Being a leader changes everything. Before you are a leader, success is all about you. It’s about your performance, your contributions. It’s about getting called upon and having the right answers. When you become a leader, success is all about growing others. Your success as a leader comes not from what you do but from the reflected glory of the people you lead”–Jack Welch

Reading and reflecting this morning on Martin Luther King and the Civil Rights Movement, I thought it might reinforce my own commitment to movement building by wrestling with the notion of servant-leadership. Larry Spears, a protege of Robert Greenleaf and champion of Greenleaf’s work on Servant-Leadership, argues here that **servant-leaders display the following ten behaviors.** (In my own reading about movement leaders like MLKjr or William Wilberforce, each behavior was present. As you launch and build church or para-church movements, use Spear’s work as a grid to evaluate and improve your own leadership.)


Far too often leaders assume the role of expert, believing that their title, position or experience demands the role of “answer man.” All genius rests in them. All communication thus flows out and down. Servant-leaders, on the other hand, realize that the “genius is in the room.” As James suggested to the leaders of the early church, leaders should be quick to hear and slow to speak as well as hesitant to assume the role of teacher. “For who is truly wise and understanding among us?” (James 1:19; 3:1ff). Servant leaders apply the meekness of wisdom–drawing out the “genius” of others.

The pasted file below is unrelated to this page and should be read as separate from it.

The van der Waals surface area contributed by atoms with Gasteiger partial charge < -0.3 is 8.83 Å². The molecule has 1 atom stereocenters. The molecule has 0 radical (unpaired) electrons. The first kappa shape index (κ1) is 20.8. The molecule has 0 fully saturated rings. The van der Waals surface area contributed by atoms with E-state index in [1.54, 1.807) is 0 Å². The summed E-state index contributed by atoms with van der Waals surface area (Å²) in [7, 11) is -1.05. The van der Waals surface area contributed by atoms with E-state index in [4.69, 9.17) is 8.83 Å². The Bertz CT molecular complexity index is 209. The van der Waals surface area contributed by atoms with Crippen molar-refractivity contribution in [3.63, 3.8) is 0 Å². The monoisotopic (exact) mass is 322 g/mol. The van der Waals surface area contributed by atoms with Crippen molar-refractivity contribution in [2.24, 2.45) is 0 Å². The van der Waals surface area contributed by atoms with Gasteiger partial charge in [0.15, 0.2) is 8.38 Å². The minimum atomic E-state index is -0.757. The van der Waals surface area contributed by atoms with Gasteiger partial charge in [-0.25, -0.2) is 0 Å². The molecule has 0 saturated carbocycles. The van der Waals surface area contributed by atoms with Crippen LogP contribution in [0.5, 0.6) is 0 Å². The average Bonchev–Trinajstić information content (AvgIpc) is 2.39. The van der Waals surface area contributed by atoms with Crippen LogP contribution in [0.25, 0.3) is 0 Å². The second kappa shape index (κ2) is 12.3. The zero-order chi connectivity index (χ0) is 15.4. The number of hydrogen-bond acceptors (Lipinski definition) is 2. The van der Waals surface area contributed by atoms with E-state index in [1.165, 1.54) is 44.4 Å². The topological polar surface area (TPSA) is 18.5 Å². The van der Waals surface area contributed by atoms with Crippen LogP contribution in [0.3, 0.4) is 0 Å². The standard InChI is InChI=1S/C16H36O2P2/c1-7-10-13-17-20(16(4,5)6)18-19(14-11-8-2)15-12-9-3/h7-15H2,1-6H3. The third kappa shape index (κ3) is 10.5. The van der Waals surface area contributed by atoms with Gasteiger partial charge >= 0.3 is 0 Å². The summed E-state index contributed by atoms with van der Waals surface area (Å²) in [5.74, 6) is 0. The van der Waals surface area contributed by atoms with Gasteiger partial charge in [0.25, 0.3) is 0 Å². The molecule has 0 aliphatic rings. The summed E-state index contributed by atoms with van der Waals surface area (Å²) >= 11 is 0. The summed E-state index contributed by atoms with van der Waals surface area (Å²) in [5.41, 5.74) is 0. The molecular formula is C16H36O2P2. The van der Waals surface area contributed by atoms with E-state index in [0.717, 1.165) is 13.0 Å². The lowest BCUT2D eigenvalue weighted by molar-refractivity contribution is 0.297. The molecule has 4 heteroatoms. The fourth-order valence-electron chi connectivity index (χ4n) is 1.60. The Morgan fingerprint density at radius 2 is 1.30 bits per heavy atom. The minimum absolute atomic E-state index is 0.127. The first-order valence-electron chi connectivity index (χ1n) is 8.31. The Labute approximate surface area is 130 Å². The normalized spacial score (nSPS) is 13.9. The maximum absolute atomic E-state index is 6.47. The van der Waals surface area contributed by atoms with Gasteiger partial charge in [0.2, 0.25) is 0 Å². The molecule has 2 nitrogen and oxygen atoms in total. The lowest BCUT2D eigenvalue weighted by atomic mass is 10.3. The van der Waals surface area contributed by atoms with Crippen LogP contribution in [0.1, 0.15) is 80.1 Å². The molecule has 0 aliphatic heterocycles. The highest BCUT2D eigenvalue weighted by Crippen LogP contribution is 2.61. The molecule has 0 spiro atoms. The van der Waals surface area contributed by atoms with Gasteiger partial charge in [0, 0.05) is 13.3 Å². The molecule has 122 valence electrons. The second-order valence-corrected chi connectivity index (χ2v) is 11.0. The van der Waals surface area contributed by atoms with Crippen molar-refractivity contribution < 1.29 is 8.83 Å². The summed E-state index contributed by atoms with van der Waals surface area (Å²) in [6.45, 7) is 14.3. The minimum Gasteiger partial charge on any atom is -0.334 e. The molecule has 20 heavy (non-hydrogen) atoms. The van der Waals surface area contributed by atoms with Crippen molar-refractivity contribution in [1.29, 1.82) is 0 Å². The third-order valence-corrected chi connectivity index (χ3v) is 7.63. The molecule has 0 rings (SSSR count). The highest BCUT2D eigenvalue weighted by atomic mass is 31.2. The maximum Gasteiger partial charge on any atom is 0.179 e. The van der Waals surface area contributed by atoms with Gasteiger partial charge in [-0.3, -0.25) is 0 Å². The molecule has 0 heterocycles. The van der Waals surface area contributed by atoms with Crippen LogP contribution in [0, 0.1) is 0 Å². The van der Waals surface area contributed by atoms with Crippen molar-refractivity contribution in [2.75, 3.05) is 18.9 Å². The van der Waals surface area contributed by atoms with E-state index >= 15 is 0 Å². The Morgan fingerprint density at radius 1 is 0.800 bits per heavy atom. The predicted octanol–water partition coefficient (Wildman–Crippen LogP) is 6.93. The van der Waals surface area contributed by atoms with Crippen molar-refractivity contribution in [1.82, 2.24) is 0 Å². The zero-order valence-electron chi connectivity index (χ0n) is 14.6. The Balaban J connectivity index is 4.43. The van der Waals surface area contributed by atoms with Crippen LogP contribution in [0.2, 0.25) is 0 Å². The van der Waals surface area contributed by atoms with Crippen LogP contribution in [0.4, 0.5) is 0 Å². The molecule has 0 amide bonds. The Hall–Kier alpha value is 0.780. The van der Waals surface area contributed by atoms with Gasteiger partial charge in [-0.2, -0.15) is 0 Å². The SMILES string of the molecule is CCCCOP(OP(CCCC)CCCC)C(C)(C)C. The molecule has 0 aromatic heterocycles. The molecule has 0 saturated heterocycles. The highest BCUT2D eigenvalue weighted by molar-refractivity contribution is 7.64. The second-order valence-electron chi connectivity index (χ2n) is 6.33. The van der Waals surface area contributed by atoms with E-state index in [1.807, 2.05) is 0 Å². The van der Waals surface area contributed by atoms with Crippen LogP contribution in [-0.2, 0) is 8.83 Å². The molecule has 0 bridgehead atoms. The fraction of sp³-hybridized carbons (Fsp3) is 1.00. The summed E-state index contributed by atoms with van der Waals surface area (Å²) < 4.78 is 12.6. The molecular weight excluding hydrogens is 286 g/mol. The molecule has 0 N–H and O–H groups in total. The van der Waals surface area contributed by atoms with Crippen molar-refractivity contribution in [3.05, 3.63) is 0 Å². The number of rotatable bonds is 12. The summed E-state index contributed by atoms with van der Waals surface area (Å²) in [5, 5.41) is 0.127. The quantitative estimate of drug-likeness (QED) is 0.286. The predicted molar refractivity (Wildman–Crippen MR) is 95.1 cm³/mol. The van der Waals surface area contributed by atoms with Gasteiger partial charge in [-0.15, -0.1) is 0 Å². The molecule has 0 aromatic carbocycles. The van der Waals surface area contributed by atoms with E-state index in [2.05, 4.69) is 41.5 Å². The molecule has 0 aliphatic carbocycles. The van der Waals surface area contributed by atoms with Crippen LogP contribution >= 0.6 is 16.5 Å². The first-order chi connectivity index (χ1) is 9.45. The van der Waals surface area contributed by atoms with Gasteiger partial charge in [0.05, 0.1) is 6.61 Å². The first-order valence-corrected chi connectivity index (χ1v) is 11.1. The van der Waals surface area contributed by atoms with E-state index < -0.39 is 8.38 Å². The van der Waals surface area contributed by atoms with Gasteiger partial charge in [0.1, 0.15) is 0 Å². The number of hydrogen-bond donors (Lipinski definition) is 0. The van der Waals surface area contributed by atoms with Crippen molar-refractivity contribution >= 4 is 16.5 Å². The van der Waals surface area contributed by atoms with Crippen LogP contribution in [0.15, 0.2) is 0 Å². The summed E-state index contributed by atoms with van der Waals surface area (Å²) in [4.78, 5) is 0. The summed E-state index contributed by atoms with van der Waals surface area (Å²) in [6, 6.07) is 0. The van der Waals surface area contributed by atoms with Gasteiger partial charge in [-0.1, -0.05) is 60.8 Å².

In my own journey, I’ve become aware that I lack empathy. Empathy means that one is deeply cognizant of the other’s perspective. (Sympathy in contrast suggests an affinity with or judgment of the other’s perspective.) Lacking empathy, leaders are often driven by a narcissistic assumption that everyone is merely an extension of me. Those I lead are like members of my body, an arm or leg to do my bidding. Spears argues that servant leaders are empathic; they seek to both understand and acknowledge the perspectives of others. Others are separate from me; they have thoughts, ideas, feelings, value. An emphatic leader uses his or her sensitivity to build a nexus between the desires and aspirations of separate individuals and the larger collective or movement.


Henry Ford once lamented that even though he needed only the services of his employees’ hands, he unfortunately had to hire the whole person*. Often in leadership, we’d love for those we lead to just “perform” as expected. We’d be happy to just get their “services.” In reality, we lead “whole” persons who bring their whole self to the table–with all its personal messiness and brokenness. Servant leaders recognize the reality that “we are all broken people living with other broken people in a broken down world (P.D.Tripp). In turn, they realize–without becoming therapists or counselors–that the work of building movements can be a forum for individuals to elevate their lives. As Spears elaborates: “Many people have broken spirits and have suffered from a variety of emotional hurts. Although this is a part of being human, servant leaders recognize that they have an opportunity to help make whole those with whom they come in contact.”